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Friday, 15 June 1984
Page: 3193


Senator MESSNER(8.05) —Mr Temporary Chairman, I address myself to the definitions incorporated in clause 3 of the Bill, in particular, to the definitions of 'Aboriginal tradition' and 'significant Aboriginal area'. First and foremost, I note that the definition of 'Aboriginal tradition' is extremely wide as it is set down in this Bill. I am at a loss to know how that definition interlocks with the definition of 'significant Aboriginal area', insofar as those areas are supposed to be declared by the Minister in accordance with what he deems or decides to be in accordance with Aboriginal tradition. It seems to me that one of the main criticisms of this legislation is that there is very little specific detail as to how the Minister for Aboriginal Affairs might go about deciding what is Aboriginal tradition. I think we can see the significance of that problem if we read that definition alongside other clauses of the Bill which give, if you like, almost total power to the Minister to decide how and what kind of tradition ought to be taken into account. This is added to by the fact that anybody, be he an Aborigine or any other person, can make an application to the Minister to seek a declaration by the Minister in this circumstance. Yet, there is absolutely no premise that I can see in the Bill that gives us any guide as to what is an Aboriginal tradition. Those two things, as we have drawn out during the course of the second reading debate, are very closely intertwined.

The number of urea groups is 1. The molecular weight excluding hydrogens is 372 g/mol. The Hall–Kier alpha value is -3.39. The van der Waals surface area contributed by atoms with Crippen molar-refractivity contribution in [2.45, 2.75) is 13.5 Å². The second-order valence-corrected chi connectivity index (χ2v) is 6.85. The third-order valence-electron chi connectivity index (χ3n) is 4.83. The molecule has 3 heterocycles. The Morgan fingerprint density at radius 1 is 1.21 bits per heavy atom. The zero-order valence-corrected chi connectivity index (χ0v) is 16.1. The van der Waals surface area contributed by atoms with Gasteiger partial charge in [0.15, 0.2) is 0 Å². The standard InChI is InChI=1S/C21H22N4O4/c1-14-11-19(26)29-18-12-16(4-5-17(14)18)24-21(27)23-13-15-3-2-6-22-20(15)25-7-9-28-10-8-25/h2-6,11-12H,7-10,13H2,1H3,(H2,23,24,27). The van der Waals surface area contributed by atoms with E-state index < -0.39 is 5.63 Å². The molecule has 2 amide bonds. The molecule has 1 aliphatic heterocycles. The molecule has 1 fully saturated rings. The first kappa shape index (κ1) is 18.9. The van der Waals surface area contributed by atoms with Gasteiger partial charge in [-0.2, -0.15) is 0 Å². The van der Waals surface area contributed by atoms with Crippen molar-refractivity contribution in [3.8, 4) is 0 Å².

Of course, the broad question that has to be addressed is the difference between this legislation and the Aboriginal Land Rights (Northern Territory) Act 1976 which attached some spiritual connection to sacred sites and this kind of declaration. In that respect, it seems to me that the Bill is terribly deficient in terms of guidelines. I would like to hear the Minister for Social Security ( Senator Grimes) tell the Committee how he expects that kind of association can be more closely identified. Perhaps he could give us some kind of reference to a body of Aboriginal tradition to which the ordinary person could refer in order to determine whether or not actions conflicted with Aboriginal practices of the past.

The last point I would like to make in respect of this clause is that the wide definition that is set down in respect of Aboriginal tradition, quite apart from guidelines, needs some sort of closer definition in law. Therefore, I believe that this clause has not been given proper thought insofar as the Minister might leave himself open to the charge that he is adopting a view given to him orally- not necessarily in writing-as the Bill already defines, by a person who is not necessarily an Aborigine. The Minister can then make a decision in favour of a particular activity without reference to any kind of background at all in Aboriginal lore or tradition. I would like to relate clause 4, which we have not dealt with yet and which contains the words 'particular significance', to the clause before the Committee which contains the words 'significant Aboriginal area'.